Policy 2.4: Hazardous materials response team. Maintain a Type 1 hazardous materials response team serving the City of Clovis.

Policy 2.5: Safer Alternatives. Minimize the use of hazardous materials by encouraging the selection of non-toxic alternatives that do not pose a threat to the environment.

Policy 2.6: Community education. Provide educational resources to residents and businesses to promote safe practices related to the use, storage, transportation, and disposal of hazardous materials.

Policy 3.1 Land use compatibility. Approve development and require mitigation measures to ensure existing and future land use compatibility as shown in the Table ES-2 Land Use and Noise Compatibility Matrix and the city’s noise ordinance.

Policy 3.2 Land use and traffic patterns. Discourage land use and traffic patterns that would expose sensitive land uses or noise-sensitive areas to unacceptable noise levels. 

Policy 3.3 New residential. When new residential development is proposed adjacent to land designated for industrial or commercial uses, require the proposed development to assess potential noise impacts and fund feasible noise-related mitigation measures.

Policy 3.4 Acoustical study. Require an acoustical study for proposed projects that have the potential to exceed acceptable noise thresholds or are exposed to existing or future noise levels in excess of the thresholds in the city’s noise ordinance.

Policy 3.5 Site and building design. Minimize noise impacts by requiring appropriate site, circulation, equipment, and building design, and sound walls, landscaping, and other buffers.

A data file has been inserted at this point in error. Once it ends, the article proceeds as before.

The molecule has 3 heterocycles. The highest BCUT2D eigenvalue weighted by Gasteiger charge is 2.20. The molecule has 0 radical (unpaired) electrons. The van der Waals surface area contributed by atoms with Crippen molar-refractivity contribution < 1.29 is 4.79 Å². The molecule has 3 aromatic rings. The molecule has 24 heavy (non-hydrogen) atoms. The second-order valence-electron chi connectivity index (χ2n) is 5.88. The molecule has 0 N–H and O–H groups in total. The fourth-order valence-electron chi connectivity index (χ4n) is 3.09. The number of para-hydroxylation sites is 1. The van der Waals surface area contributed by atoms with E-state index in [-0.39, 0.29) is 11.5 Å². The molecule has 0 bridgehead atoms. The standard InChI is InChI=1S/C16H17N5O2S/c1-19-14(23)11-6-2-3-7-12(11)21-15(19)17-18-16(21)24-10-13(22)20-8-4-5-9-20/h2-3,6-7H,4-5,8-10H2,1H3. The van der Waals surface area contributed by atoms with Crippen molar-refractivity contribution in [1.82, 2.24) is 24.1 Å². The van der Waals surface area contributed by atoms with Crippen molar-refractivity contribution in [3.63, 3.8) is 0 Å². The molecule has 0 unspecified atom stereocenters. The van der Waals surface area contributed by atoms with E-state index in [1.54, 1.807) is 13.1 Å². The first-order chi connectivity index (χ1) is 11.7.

Policy 3.6 Noise impacts. Minimize or eliminate persistent, periodic, or impulsive noise impacts of business operations. 

Policy 3.7 Mixed-use buildings. Require that mixed-use structures be designed to prevent transfer of noise and vibration between uses.

Policy 3.8 Existing uses. Require the use of noise abatement devices for existing uses that exceed acceptable noise thresholds. 

Policy 3.9 Caltrans facilities. Coordinate with Caltrans to ensure the inclusion of noise mitigation measures in the design of new highway projects or improvements to existing facilities.

Policy 3.10 Airport changes. Coordinate with the Fresno Yosemite International Airport to minimize noise impacts on properties in Clovis due to changes in flight patterns or airport expansion.

Policy 3.11 Airport land use compatibility. Approve land uses in a manner that is consistent with the Fresno Yosemite International Airport Land Use Compatibility Plan.

Policy 3.12 Truck traffic. Plan and maintain truck routes that avoid noise-sensitive land uses and areas. Encourage business delivery areas to be located away from residential properties and to mitigate associated noise impacts. 

Policy 3.13 Small aircraft and helicopters. Minimize the noise impact of small aircraft and helicopters on residential neighborhoods. 

Policy 3.14 Control sound at the source. Prioritize using noise mitigation measures to control sound at the source before buffers, soundwalls, and other perimeter measures.